The amazing thing is that changing the ratio it actually made me run faster and better. I was able to increase my speed in that minute and cover the same distance in the same time as I would have running slower for longer. And at the end, where I would usually be too tired to do anything but walk, I actually jogged home…in the heat.

Two happy miles run before breakfast and the rest of the day to enjoy! That’s how to do it.

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No need for a shower then!

 

Not my first, but My First 5k

If you don’t follow this blog normally, or don’t know me, then you’ll be completely confused by this blog title. Apologies for that!

In January I got my long awaited spinal fusion, wherein four screws were drilled into my lower back to give my back more stability. Up until my spine started to collapse I’d been an ardent runner, running beyond half marathon distance, and, post-surgery, I had to start off by simply learning to walk any distance again.

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These shoes haven’t seen the light of day in three years!

A couple of months ago my neurosurgeon finally gave me permission to start running again. And that meant starting again. And that’s exactly what I did.

Today I completed my first 5k run in almost three years and not only did I do it outside, but I chose to run it off road, on the trails behind my home.

So what, I hear you ask? Well this was my first outdoor run since restarting, all of my other runs have been on my treadmill. I promised to start running on even and level ground and the trail, whilst fairly level, the trail isn’t the treadmill.

 

 

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Those who follow my painting will recognise this scene.
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Murphy couldn’t believe his luck! 3 miles of smiles!

 

 

 

 

 

 

 

 

 

I can report, however, that all went well! I ran with Jeff Galloway’s Easy 5k app, set to 1:1 Run:Walk ratio and it was auto set for an easy run. It wasn’t the fastest 5k ever, but that doesn’t matter – speed will come with practice. I’m just happy to have a) covered the distance and b) run outside, with a huge smile – no matter how tough I found it at times!

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The Final Countdown

Here I am, three days from the first half marathon of 2014. I’m feeling pretty good, if truth be known. With 14 miles under my belt from last Monday and a further 5 from yesterday I’m on target for a good finish. I’m not planning on breaking any records, but I am planning on crossing the finish line before the sweeper bus catches me.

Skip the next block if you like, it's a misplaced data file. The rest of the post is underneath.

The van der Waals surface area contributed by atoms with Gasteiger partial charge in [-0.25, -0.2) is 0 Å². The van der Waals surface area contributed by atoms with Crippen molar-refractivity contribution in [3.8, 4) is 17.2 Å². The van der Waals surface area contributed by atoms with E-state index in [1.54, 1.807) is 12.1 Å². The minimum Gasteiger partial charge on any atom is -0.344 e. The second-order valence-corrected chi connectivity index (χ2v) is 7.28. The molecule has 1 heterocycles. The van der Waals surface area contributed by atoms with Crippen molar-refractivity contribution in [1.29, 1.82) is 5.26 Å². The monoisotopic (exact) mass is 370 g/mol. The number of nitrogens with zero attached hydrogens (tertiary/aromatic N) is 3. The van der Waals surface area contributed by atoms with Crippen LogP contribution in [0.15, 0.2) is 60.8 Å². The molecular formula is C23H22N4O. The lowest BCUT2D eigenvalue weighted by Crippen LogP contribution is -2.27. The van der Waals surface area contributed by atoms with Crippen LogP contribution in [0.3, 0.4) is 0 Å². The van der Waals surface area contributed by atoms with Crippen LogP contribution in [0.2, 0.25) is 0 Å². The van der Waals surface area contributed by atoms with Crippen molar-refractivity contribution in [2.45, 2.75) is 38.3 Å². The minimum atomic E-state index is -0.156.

Who am I kidding? I’m on target for a 2:20 half which, if I can get close to, I’ll be happy. I’m presently running 3:1 run:walk intervals and doing my trail runs at a faster 1:1 ratio in order to work up some speed. The trail running is definitely making me stronger and more confident.

So far as my kit bag is concerned I’ve got my running number which is a rather scary 39890! Over 40,000 runners? I’m hoping that at least 20,000 are full marathon runners who won’t be starting until I cross the line! Dodging runners was one of the reasons I started entering small races, so we’ll see how this goes.

With my racing number came a sample of High 5 Zero, which I’ve written about before. I was pretty impressed with it, so I’ve bought a tube of tablets. I can just add a tablet to my water, rather than have to cart a juice bottle around. I contacted the 33Shake guys about how to use the chia seed gels and their advice was a bit of a revelation. They said use one per hour of running. So I’m looking at using one and a half. If I break the mileage down I could either do half a gel at 4, 8 and 12 and have half left over or do 3, 6, 9 and 12 and use the lot. I think I’ll call that on the day. At least I now know that I don’t have to try and eat an entire gel at a time, so I’m pretty glad I asked! I’ve also bought some beetroot juice to try. This is meant to be a good boost, but I think I’ll try it tomorrow first – just to be sure!

My running kit is sorted. I tested my Diabetes UK vest yesterday and it’s fine. No chaffing or riding up; I shall be burn and embarrassment free. I will probably wear ¾ leggings, ones which I know are comfortable. I could do with some sunglasses. My trusty Fosters IronGirl shades have departed to sunglass heaven, thanks to one arm falling off. Whether I get some replacements in time, well, we’ll see. Lastly my shoes could do with a clean after my 14 mile dirt run the other week. Leaving them to dry so that the dirt would dust off hasn’t really worked.

I’ve checked the weather forecast and it’s saying humid (93% humidity) and cloudy, turning to light drizzle  about 10 am. It’s still a few days away, so that could change. I’m happy with that though, except for maybe the humidity. I need to remember to take my inhaler!

So that’s it then. I’ve spent the last hour locating my paperwork, gazing quizzically at the EMF website and checking the camping arrangements. I’ve discovered that we need to get to the Park and Ride for 6 am (yes, that’s 6 in the morning!) and that I’ll get dropped off at the start whilst hubby and hound get taken straight to the finish. Undeterred by those arrangements, my husband is seemingly quite happy to wander the streets of Musselburgh for three hours or so. There must be a car sales pitch there, or a boat yard or something of that nature. Jeesh!

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Lastly, my fundraising is going well. I’m up to £150 at the moment. That’s £50 over my race target, so I’m happy. If, however, you want to add to that, here are the details again!

http://www.justgiving.com/Julie-Hollis3